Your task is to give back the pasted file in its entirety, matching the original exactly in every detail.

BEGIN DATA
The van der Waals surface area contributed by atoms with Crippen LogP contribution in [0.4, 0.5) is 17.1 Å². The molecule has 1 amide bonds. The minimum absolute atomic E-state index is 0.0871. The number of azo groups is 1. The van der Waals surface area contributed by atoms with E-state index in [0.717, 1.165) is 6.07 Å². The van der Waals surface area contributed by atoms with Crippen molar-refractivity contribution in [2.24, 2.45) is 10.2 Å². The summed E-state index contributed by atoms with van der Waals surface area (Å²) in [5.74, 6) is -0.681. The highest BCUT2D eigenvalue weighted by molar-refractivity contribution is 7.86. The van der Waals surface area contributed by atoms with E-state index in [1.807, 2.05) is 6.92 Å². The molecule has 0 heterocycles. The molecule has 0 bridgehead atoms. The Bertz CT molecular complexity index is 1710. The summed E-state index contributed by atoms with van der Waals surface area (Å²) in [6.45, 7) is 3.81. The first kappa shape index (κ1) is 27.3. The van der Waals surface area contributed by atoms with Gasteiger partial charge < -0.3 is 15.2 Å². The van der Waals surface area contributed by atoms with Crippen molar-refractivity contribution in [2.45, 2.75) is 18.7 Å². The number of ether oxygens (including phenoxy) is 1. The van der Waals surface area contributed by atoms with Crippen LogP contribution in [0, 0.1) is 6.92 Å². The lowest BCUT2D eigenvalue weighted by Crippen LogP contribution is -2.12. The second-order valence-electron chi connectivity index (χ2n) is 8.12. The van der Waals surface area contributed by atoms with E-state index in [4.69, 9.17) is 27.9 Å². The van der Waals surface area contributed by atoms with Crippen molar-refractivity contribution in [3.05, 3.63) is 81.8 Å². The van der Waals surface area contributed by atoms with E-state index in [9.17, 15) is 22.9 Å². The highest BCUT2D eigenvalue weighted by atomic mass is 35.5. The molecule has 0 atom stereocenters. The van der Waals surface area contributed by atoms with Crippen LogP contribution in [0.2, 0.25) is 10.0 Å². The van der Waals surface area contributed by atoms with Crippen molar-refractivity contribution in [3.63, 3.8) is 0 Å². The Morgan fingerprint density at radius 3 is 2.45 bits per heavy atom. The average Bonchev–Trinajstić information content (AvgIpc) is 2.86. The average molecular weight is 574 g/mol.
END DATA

The van der Waals surface area contributed by atoms with Crippen LogP contribution in [0.4, 0.5) is 17.1 Å². The molecule has 1 amide bonds. The minimum absolute atomic E-state index is 0.0871. The number of azo groups is 1. The van der Waals surface area contributed by atoms with E-state index in [0.717, 1.165) is 6.07 Å². The van der Waals surface area contributed by atoms with Crippen molar-refractivity contribution in [2.24, 2.45) is 10.2 Å². The summed E-state index contributed by atoms with van der Waals surface area (Å²) in [5.74, 6) is -0.681. The highest BCUT2D eigenvalue weighted by molar-refractivity contribution is 7.86. The van der Waals surface area contributed by atoms with E-state index in [1.807, 2.05) is 6.92 Å². The molecule has 0 heterocycles. The molecule has 0 bridgehead atoms. The Bertz CT molecular complexity index is 1710. The summed E-state index contributed by atoms with van der Waals surface area (Å²) in [6.45, 7) is 3.81. The first kappa shape index (κ1) is 27.3. The van der Waals surface area contributed by atoms with Gasteiger partial charge < -0.3 is 15.2 Å². The van der Waals surface area contributed by atoms with Crippen molar-refractivity contribution in [2.45, 2.75) is 18.7 Å². The number of ether oxygens (including phenoxy) is 1. The van der Waals surface area contributed by atoms with Crippen LogP contribution in [0, 0.1) is 6.92 Å². The lowest BCUT2D eigenvalue weighted by Crippen LogP contribution is -2.12. The second-order valence-electron chi connectivity index (χ2n) is 8.12. The van der Waals surface area contributed by atoms with E-state index in [4.69, 9.17) is 27.9 Å². The van der Waals surface area contributed by atoms with Crippen molar-refractivity contribution in [3.05, 3.63) is 81.8 Å². The van der Waals surface area contributed by atoms with E-state index in [9.17, 15) is 22.9 Å². The highest BCUT2D eigenvalue weighted by atomic mass is 35.5. The molecule has 0 atom stereocenters. The van der Waals surface area contributed by atoms with Crippen LogP contribution in [0.2, 0.25) is 10.0 Å². The van der Waals surface area contributed by atoms with Crippen molar-refractivity contribution in [3.63, 3.8) is 0 Å². The Morgan fingerprint density at radius 3 is 2.45 bits per heavy atom. The average Bonchev–Trinajstić information content (AvgIpc) is 2.86. The average molecular weight is 574 g/mol.